Guilty pleasures from reprint paradise

Word for Word

So many new authors and books vie for media attention that I almost feel guilty admitting that I usually prefer to read books written several decades ago. Luckily, many imprints and publishers specialise in reissues. My favourites are two small publishers that resurrect books they regard as unjustly forgotten, Slightly Foxed Editions and Persephone Books.

Slightly Foxed is a magazine that describes itself as "not so much a review magazine as a magazine of enthusiasms", which is what makes it so likeable. It expanded into book publishing in 2008 with the intention of reissuing what its founder Gail Pirkis calls "fascinating memoirs and personal accounts that bring alive a particular moment or place, that allow you into someone else's world and make you feel you have actually known the writer".

Persephone, founded by Nicola Beauman in 1999, also specialises in unfairly neglected titles, concentrating on female writers from the middle of the 20th century.

Because both publishers are driven by personal taste rather than marketing committees, every time they release a new book it feels like an enthusiastic recommendation from a friend whose tastes you trust absolutely.


If you like one Persephone book, chances are you’ll like many more; I’ve got three shelves crammed full of them, and I don’t think I’ve ever been disappointed.

Both publishers’ books are beautiful objects, and all cost less than a typical hardback. Their books are primarily sold online, from and, and each time an ordered title arrives it feels like a present.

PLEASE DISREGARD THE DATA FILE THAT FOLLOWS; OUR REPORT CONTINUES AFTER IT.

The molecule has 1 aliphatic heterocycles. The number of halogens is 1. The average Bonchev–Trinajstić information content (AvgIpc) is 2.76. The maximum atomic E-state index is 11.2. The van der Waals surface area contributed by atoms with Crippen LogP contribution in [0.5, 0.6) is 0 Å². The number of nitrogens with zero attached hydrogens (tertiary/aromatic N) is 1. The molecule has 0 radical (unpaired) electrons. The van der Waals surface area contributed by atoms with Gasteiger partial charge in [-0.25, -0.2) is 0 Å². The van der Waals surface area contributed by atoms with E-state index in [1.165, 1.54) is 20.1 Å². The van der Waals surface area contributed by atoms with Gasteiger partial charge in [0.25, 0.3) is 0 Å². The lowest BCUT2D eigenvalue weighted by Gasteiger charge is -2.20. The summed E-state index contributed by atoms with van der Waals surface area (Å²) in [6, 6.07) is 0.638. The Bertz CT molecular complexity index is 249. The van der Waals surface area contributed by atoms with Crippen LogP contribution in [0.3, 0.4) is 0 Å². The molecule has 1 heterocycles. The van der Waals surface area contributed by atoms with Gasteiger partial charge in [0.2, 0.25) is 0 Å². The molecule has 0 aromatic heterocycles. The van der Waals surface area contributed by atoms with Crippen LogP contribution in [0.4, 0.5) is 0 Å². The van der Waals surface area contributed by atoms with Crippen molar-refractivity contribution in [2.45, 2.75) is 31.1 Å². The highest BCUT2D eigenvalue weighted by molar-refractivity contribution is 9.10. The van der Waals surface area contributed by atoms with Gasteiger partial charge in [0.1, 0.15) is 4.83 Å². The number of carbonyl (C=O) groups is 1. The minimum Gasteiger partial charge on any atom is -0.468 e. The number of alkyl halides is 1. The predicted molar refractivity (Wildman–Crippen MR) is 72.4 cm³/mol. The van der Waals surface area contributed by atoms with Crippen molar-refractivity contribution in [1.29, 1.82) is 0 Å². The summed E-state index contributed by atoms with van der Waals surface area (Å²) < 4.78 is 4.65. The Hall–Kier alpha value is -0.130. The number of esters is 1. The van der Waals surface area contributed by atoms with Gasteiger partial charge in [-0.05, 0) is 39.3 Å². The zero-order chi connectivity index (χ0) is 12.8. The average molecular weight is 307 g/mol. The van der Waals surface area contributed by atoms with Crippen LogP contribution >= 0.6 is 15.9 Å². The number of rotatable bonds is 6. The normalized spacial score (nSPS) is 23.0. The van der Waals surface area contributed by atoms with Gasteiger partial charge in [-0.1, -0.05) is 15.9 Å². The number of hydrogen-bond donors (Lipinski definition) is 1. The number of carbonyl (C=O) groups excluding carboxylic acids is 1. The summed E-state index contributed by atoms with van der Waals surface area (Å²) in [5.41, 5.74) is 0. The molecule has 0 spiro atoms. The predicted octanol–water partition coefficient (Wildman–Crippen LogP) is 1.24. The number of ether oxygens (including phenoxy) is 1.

Persephone’s books are elegant paperbacks with silvery grey dustjackets; each title has unique, brightly patterned endpapers and comes with a matching bookmark.

The Slightly Foxed editions are lovely little hardbacks with embossed cloth covers. They are amazingly satisfying to hold in the hand, and this isn’t an accident.

“To us the look and the feel – even the smell! – of a book are part of the pleasure of reading,” says Pirkis.

Slightly Foxed publishes just 2,000 copies of each book, and several titles are already sold out, but it has reissued some of them as equally charming paperbacks.

Both publishers have built up devoted cult followings, and with good reason. Whenever I meet another Persephone devotee, a conversation about favourites inevitably ensues. (Mine is Good Evening, Mrs Craven: The Wartime Stories of Mollie Panter-Downes .)

And I've recently been raving to my friends about the latest Slightly Foxed Edition, Ysenda Maxtone-Graham's The Real Mrs Miniver ; it's a witty and moving biography of her grandmother Jan Struther, the author.

Gail Pirkis says the Slightly Foxed team have “even been sent cakes, marmalade and jars of chutney” by happy readers. It’s not surprising. Once you’ve been introduced to books by Slightly Foxed and Persephone, you might want to send them an appreciative cake yourself.